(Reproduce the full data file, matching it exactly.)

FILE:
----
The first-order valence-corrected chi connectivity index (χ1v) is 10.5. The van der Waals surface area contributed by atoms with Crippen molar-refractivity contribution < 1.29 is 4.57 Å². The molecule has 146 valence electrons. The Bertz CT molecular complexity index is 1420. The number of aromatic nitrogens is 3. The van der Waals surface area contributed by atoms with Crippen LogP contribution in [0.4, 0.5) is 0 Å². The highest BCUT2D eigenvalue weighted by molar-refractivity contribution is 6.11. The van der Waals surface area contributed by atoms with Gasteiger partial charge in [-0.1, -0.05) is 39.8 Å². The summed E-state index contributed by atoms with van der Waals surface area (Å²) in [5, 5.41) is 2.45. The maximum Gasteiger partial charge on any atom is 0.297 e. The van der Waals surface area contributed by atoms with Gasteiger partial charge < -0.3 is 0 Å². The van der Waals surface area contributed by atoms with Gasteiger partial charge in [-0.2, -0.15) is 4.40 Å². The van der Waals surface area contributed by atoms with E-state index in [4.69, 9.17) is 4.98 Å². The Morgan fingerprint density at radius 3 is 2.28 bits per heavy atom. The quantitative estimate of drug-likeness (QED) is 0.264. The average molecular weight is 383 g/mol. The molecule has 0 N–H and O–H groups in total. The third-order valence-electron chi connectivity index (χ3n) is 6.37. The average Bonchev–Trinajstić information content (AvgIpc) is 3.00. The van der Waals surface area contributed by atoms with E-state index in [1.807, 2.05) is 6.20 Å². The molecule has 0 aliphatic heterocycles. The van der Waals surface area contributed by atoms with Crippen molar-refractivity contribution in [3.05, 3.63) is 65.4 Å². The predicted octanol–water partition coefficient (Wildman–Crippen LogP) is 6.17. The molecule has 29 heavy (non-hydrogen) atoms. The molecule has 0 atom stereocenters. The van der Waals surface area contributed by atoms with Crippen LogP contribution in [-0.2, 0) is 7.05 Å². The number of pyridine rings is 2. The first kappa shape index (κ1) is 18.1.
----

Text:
The first-order valence-corrected chi connectivity index (χ1v) is 10.5. The van der Waals surface area contributed by atoms with Crippen molar-refractivity contribution < 1.29 is 4.57 Å². The molecule has 146 valence electrons. The Bertz CT molecular complexity index is 1420. The number of aromatic nitrogens is 3. The van der Waals surface area contributed by atoms with Crippen LogP contribution in [0.4, 0.5) is 0 Å². The highest BCUT2D eigenvalue weighted by molar-refractivity contribution is 6.11. The van der Waals surface area contributed by atoms with Gasteiger partial charge in [-0.1, -0.05) is 39.8 Å². The summed E-state index contributed by atoms with van der Waals surface area (Å²) in [5, 5.41) is 2.45. The maximum Gasteiger partial charge on any atom is 0.297 e. The van der Waals surface area contributed by atoms with Gasteiger partial charge < -0.3 is 0 Å². The van der Waals surface area contributed by atoms with Gasteiger partial charge in [-0.2, -0.15) is 4.40 Å². The van der Waals surface area contributed by atoms with E-state index in [4.69, 9.17) is 4.98 Å². The Morgan fingerprint density at radius 3 is 2.28 bits per heavy atom. The quantitative estimate of drug-likeness (QED) is 0.264. The average molecular weight is 383 g/mol. The molecule has 0 N–H and O–H groups in total. The third-order valence-electron chi connectivity index (χ3n) is 6.37. The average Bonchev–Trinajstić information content (AvgIpc) is 3.00. The van der Waals surface area contributed by atoms with E-state index in [1.807, 2.05) is 6.20 Å². The molecule has 0 aliphatic heterocycles. The van der Waals surface area contributed by atoms with Crippen molar-refractivity contribution in [3.05, 3.63) is 65.4 Å². The predicted octanol–water partition coefficient (Wildman–Crippen LogP) is 6.17. The molecule has 29 heavy (non-hydrogen) atoms. The molecule has 0 atom stereocenters. The van der Waals surface area contributed by atoms with Crippen LogP contribution in [-0.2, 0) is 7.05 Å². The number of pyridine rings is 2. The first kappa shape index (κ1) is 18.1.